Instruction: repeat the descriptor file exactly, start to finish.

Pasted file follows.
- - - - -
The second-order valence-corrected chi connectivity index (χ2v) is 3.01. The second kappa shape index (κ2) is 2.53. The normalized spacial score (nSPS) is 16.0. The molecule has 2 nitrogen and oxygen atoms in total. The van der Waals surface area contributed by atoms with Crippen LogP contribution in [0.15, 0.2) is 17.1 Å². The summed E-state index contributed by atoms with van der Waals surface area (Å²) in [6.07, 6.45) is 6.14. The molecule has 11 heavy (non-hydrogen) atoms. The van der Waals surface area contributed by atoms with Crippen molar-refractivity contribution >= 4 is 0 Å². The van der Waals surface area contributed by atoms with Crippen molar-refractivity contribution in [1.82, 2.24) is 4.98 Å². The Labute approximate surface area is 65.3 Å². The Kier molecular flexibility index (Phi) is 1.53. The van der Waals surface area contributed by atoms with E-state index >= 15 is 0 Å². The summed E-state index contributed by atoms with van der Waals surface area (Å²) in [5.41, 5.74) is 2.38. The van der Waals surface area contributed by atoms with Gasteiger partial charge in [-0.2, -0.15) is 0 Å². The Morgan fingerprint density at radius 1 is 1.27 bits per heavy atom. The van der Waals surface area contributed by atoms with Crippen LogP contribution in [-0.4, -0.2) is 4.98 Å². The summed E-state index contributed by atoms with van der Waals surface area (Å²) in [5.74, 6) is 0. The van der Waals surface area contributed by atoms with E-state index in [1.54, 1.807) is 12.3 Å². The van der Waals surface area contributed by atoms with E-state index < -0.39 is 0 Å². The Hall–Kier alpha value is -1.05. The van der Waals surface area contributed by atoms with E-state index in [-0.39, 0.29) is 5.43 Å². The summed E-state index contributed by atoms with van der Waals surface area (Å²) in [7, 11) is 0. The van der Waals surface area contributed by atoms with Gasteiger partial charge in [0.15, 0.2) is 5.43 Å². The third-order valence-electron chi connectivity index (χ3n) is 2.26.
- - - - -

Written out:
The second-order valence-corrected chi connectivity index (χ2v) is 3.01. The second kappa shape index (κ2) is 2.53. The normalized spacial score (nSPS) is 16.0. The molecule has 2 nitrogen and oxygen atoms in total. The van der Waals surface area contributed by atoms with Crippen LogP contribution in [0.15, 0.2) is 17.1 Å². The summed E-state index contributed by atoms with van der Waals surface area (Å²) in [6.07, 6.45) is 6.14. The molecule has 11 heavy (non-hydrogen) atoms. The van der Waals surface area contributed by atoms with Crippen molar-refractivity contribution >= 4 is 0 Å². The van der Waals surface area contributed by atoms with Crippen molar-refractivity contribution in [1.82, 2.24) is 4.98 Å². The Labute approximate surface area is 65.3 Å². The Kier molecular flexibility index (Phi) is 1.53. The van der Waals surface area contributed by atoms with E-state index >= 15 is 0 Å². The summed E-state index contributed by atoms with van der Waals surface area (Å²) in [5.41, 5.74) is 2.38. The van der Waals surface area contributed by atoms with Gasteiger partial charge in [-0.2, -0.15) is 0 Å². The Morgan fingerprint density at radius 1 is 1.27 bits per heavy atom. The van der Waals surface area contributed by atoms with Crippen LogP contribution in [-0.4, -0.2) is 4.98 Å². The summed E-state index contributed by atoms with van der Waals surface area (Å²) in [5.74, 6) is 0. The van der Waals surface area contributed by atoms with E-state index in [1.54, 1.807) is 12.3 Å². The van der Waals surface area contributed by atoms with E-state index < -0.39 is 0 Å². The Hall–Kier alpha value is -1.05. The van der Waals surface area contributed by atoms with E-state index in [-0.39, 0.29) is 5.43 Å². The summed E-state index contributed by atoms with van der Waals surface area (Å²) in [7, 11) is 0. The van der Waals surface area contributed by atoms with Gasteiger partial charge in [0.15, 0.2) is 5.43 Å². The third-order valence-electron chi connectivity index (χ3n) is 2.26.